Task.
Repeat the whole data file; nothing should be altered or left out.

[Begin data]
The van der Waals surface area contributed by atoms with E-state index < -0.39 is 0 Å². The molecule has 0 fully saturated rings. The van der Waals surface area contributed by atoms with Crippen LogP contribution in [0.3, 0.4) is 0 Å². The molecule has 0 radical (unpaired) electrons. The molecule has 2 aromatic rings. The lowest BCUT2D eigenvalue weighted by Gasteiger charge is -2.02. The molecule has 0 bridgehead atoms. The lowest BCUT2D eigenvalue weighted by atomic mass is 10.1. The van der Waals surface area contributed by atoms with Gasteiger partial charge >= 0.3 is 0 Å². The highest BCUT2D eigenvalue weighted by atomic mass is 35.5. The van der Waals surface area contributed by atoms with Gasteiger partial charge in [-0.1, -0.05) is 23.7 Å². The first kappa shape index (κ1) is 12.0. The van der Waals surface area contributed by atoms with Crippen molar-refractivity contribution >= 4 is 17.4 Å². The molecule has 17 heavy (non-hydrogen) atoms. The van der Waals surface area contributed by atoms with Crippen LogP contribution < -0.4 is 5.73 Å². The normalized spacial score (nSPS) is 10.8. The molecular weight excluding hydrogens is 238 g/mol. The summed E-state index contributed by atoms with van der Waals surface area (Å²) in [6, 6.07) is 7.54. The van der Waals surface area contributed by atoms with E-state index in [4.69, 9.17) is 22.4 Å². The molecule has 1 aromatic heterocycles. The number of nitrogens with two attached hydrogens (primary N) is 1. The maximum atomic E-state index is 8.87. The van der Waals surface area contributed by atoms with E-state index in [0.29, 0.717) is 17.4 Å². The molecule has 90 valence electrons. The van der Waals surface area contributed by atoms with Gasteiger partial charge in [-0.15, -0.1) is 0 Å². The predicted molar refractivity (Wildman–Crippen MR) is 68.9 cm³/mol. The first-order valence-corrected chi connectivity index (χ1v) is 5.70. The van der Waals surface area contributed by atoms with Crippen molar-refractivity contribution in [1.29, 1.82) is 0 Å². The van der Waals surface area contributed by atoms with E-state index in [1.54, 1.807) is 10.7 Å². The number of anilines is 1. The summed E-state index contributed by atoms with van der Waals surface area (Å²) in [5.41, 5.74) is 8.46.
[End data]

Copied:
The van der Waals surface area contributed by atoms with E-state index < -0.39 is 0 Å². The molecule has 0 fully saturated rings. The van der Waals surface area contributed by atoms with Crippen LogP contribution in [0.3, 0.4) is 0 Å². The molecule has 0 radical (unpaired) electrons. The molecule has 2 aromatic rings. The lowest BCUT2D eigenvalue weighted by Gasteiger charge is -2.02. The molecule has 0 bridgehead atoms. The lowest BCUT2D eigenvalue weighted by atomic mass is 10.1. The van der Waals surface area contributed by atoms with Gasteiger partial charge >= 0.3 is 0 Å². The highest BCUT2D eigenvalue weighted by atomic mass is 35.5. The van der Waals surface area contributed by atoms with Gasteiger partial charge in [-0.1, -0.05) is 23.7 Å². The first kappa shape index (κ1) is 12.0. The van der Waals surface area contributed by atoms with Crippen molar-refractivity contribution >= 4 is 17.4 Å². The molecule has 17 heavy (non-hydrogen) atoms. The van der Waals surface area contributed by atoms with Crippen LogP contribution < -0.4 is 5.73 Å². The normalized spacial score (nSPS) is 10.8. The molecular weight excluding hydrogens is 238 g/mol. The summed E-state index contributed by atoms with van der Waals surface area (Å²) in [6, 6.07) is 7.54. The van der Waals surface area contributed by atoms with E-state index in [4.69, 9.17) is 22.4 Å². The molecule has 1 aromatic heterocycles. The number of nitrogens with two attached hydrogens (primary N) is 1. The maximum atomic E-state index is 8.87. The van der Waals surface area contributed by atoms with E-state index in [0.29, 0.717) is 17.4 Å². The molecule has 90 valence electrons. The van der Waals surface area contributed by atoms with Gasteiger partial charge in [-0.15, -0.1) is 0 Å². The predicted molar refractivity (Wildman–Crippen MR) is 68.9 cm³/mol. The first-order valence-corrected chi connectivity index (χ1v) is 5.70. The van der Waals surface area contributed by atoms with Crippen molar-refractivity contribution in [1.29, 1.82) is 0 Å². The van der Waals surface area contributed by atoms with E-state index in [1.54, 1.807) is 10.7 Å². The number of anilines is 1. The summed E-state index contributed by atoms with van der Waals surface area (Å²) in [5.41, 5.74) is 8.46.